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'[OT]: Croaking People Detector [was Crocking Frog,'
2001\08\22@233216 by Dan Michaels

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Peter Peres wrote:
>I have just discovered that a self heated thermistor can detect people and
>large moving objects as long as they move some air past it. This should
>work fine if there are no fans (or wind) blowing into it.
>

Talk about your croaking frogs - there may be a better use for
that, Peter.  ;-)

Tape a couple of those to your upper lip, and you've got a
sleep apnea detector that signals whether you stop breathing
in the middle of the night - which as it turns out is a fairly
common occurrence. Snore, drool, swizzle, stop breathing, gasp,
awaken. Puts strain on the heart, causes high blood pressure,
etc.

best regards,
- dan michaels
http://www.oricomtech.com
==========================

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2001\08\22@234435 by Jinx

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> Tape a couple of those to your upper lip, and you've got a
> sleep apnea detector that signals whether you stop breathing
> in the middle of the night - which as it turns out is a fairly
> common occurrence. Snore, drool, swizzle, stop breathing, gasp,
> awaken. Puts strain on the heart, causes high blood pressure,

Don't they use something like this for babies ? Post-natal wards,
those susceptible to cot death ? Some breath detector anyway

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2001\08\22@235715 by Kevin Maciunas

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On 23 Aug 2001 15:45:29 +1200, Jinx wrote:
> > Tape a couple of those to your upper lip, and you've got a
> > sleep apnea detector that signals whether you stop breathing
> > in the middle of the night - which as it turns out is a fairly
> > common occurrence. Snore, drool, swizzle, stop breathing, gasp,
> > awaken. Puts strain on the heart, causes high blood pressure,
>
> Don't they use something like this for babies ? Post-natal wards,
> those susceptible to cot death ? Some breath detector anyway
>

As a parent of such a child - yes and no.  The monitor consisted of a
base with some firm(ish) vinyl tubing on its underside.  There was a
microphone on one end of the tube and the other end was sealed.
Compression of the air in the tube due to breathing was detected.  Very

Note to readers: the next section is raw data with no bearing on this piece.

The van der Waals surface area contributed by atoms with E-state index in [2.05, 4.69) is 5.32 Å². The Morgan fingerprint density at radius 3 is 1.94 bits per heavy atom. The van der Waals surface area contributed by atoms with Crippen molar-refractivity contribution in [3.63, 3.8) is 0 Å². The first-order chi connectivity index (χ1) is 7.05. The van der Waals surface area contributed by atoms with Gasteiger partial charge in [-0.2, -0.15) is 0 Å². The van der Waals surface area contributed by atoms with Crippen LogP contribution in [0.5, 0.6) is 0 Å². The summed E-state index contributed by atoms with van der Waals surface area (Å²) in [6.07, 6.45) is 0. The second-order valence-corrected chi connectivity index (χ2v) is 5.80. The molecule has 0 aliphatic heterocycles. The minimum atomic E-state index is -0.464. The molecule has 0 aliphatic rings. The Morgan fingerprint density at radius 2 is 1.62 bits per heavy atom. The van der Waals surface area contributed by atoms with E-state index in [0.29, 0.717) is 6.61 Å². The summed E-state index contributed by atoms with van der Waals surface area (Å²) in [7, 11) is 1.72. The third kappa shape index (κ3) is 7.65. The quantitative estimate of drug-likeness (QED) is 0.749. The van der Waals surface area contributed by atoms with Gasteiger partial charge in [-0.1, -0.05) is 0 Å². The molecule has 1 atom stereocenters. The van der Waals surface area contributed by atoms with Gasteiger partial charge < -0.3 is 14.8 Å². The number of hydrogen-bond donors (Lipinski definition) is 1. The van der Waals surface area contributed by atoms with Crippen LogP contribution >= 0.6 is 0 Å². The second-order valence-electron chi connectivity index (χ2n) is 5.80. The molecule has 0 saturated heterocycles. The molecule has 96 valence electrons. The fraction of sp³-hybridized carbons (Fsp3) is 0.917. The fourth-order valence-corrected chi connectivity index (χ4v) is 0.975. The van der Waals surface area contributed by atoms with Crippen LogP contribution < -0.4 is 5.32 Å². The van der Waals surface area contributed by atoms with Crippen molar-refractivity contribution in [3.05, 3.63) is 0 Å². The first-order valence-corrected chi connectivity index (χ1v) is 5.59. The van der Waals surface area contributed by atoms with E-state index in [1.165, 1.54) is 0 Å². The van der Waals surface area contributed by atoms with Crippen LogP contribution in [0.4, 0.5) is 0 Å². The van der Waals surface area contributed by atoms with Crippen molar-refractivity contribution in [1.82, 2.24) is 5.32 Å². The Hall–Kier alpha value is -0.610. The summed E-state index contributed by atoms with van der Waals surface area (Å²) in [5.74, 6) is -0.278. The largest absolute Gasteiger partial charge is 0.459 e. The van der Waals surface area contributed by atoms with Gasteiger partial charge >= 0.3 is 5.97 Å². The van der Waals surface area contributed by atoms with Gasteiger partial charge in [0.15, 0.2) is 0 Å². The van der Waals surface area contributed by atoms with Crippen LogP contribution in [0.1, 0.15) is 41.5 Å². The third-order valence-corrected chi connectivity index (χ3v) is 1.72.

simple, and effective.  There are newer detectors which incorporate
other detection strategies (doppler, for example) but the one we used
was very reliable and simple... [and had no PIC in it :-)  or any other
processor :-)]

/Kevin
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Kevin J. Maciunas              Net: spam_OUTkevinTakeThisOuTspamcs.adelaide.edu.au
Dept. of Computer Science      Ph : +61 8 8303 5845
University of Adelaide         Fax: +61 8 8303 4366
Adelaide 5005 SOUTH AUSTRALIA  Web: http://www.cs.adelaide.edu.au/~kevin

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2001\08\23@180742 by Peter L. Peres

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Dan Michaels <.....oricomKILLspamspam@spam@USWEST.NET> wrote:
> Talk about your croaking frogs - there may be a better use for
> that, Peter.  ;-)
>
> Tape a couple of those to your upper lip, and you've got a
> sleep apnea detector that signals whether you stop breathing
> in the middle of the night - which as it turns out is a fairly
> common occurrence. Snore, drool, swizzle, stop breathing, gasp,
> awaken. Puts strain on the heart, causes high blood pressure,
> etc.

I suspect that they would prevent sleep apnea by being hot and keeping you
awake and slapping your lip while pushing little cries.

I had other things in mind, such as car entry detection without door
switches, turning on lights by sensing people entering rooms (passing door
jamb) etc.

They could also be used as door opener button with no moving parts (touch
removes enough heat to cause switching). Fan/ventilation sensing is
another application. For example mounted as a fan controller in an attic
it would sense when there is natural wind (by stopping the fan
periodically), and avoid turning it on if there is.

They can also be used to sense objects that conduct heat better than air
placed upon them. Such as sensing plates or cups placed on the pedestal of
a vending/filling machine etc. I'd use a thermistor film for this (ITO
maybe). With ITO and XY analog readout the position of the object could be
determined.

A PIC would be a good idea to monitor and remove false signals.

These are not low power devices. A 47 ohm thermistor tried like this ran
60mA at 12V hot and 80-120mA active (cooled by a desk fan at 2 feet). It
was not hot enough to cause discomfort at touch.

Peter

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